Trying to define yourself is like trying to bite your own teeth.
— Alan Watts

My Training

I completed my 200-hour teacher training in Sept. 2014 at The Studio D.C. under the guidance of beltway yoga stars Courtney DeRuiter and Christine Kontra. In the Fall of 2016 I completed a 30-hour alignment training with Ariele Foster. In the Fall of 2017 I studied with Mark Stephens for an additional 200 hours.

Today I have logged over 1,000 hours of teaching experience in spaces ranging from studios to corporate gyms, and in environments stretching from the tropical rainforest of Costa Rica to the wilderness of Nova Scotia. But while training and experience matter, I think my classes speak for themselves. I am dedicated to my students and to the art of teaching Yoga.

The learning never stops — I work daily to keep things fresh in the studio. My classes tend to fuse meditation and yogic philosophy with flow sequences ranging from gentle and slow, to heated and intense. I carefully sprinkle in other elements such as sound, lighting, and aroma to create original, unique and amorphous experiences on the mat.

But my dog Peaches is really the one running the show.

 "Davis and Peaches"  Photo via Rob Kunzig

"Davis and Peaches" Photo via Rob Kunzig

Where I Teach

Davis Burroughs is my favorite bedtime hero.
— Kyle Calian, middle eastern jew who can't be trusted (but he should be)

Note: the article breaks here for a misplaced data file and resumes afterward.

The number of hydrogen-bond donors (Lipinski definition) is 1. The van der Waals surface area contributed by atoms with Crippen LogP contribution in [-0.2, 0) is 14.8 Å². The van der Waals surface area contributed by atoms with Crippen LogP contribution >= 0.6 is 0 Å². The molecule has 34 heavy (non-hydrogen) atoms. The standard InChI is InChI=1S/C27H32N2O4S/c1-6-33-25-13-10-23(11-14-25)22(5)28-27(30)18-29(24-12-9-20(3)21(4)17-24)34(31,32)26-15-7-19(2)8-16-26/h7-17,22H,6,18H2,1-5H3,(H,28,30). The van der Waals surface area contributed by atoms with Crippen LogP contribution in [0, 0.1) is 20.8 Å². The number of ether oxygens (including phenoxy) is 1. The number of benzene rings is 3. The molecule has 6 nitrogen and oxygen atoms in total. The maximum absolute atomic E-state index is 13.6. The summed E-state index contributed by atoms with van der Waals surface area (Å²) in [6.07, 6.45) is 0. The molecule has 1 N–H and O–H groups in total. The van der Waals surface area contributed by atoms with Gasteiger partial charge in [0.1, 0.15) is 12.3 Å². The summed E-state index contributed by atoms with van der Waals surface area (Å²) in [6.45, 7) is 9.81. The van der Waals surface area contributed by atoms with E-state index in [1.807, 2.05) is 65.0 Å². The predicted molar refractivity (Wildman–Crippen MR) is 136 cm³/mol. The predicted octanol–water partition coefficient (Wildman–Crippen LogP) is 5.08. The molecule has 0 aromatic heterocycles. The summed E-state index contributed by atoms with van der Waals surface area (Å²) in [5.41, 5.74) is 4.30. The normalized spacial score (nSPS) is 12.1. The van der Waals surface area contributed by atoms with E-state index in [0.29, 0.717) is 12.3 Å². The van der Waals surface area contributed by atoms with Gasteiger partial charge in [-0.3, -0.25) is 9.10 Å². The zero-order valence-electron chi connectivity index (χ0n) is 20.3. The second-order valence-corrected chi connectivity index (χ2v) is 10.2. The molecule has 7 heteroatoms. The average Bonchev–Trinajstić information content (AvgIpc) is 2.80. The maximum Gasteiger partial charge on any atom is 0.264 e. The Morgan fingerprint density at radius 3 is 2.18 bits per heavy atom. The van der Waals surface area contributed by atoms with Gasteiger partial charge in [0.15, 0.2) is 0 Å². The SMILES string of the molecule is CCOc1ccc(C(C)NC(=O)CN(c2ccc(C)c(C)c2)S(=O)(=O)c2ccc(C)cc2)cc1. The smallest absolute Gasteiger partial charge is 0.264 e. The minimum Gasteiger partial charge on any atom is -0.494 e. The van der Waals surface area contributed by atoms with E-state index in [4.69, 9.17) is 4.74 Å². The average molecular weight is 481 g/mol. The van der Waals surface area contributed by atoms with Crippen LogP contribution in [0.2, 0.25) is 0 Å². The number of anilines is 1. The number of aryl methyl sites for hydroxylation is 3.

Before Yoga

Prior to teaching yoga full-time I worked as a policy journalist on Capitol Hill and as a paralegal for a boutique tax law firm. During my tenure in the realms of law and politics I acquiesced to high stress environments that bred high-strung personalities. 'Mindfulness' is not a word you hear often in the halls of Congress or in the Maryland Circuit Court. Smiles were equally hard to come by. 

It just wasn't for me,  so thanks to a little hard work, luck (and privilege) I went down the path of teaching yoga. I still work with the type-As, the non-smilers and the hyper-stressed folks every day — I live in Washington after all. But instead of engaging them on the surface I work to help them dive beneath the brain's neurotic chatter and, as Rumi put it, "bathe in the splendor of their own light."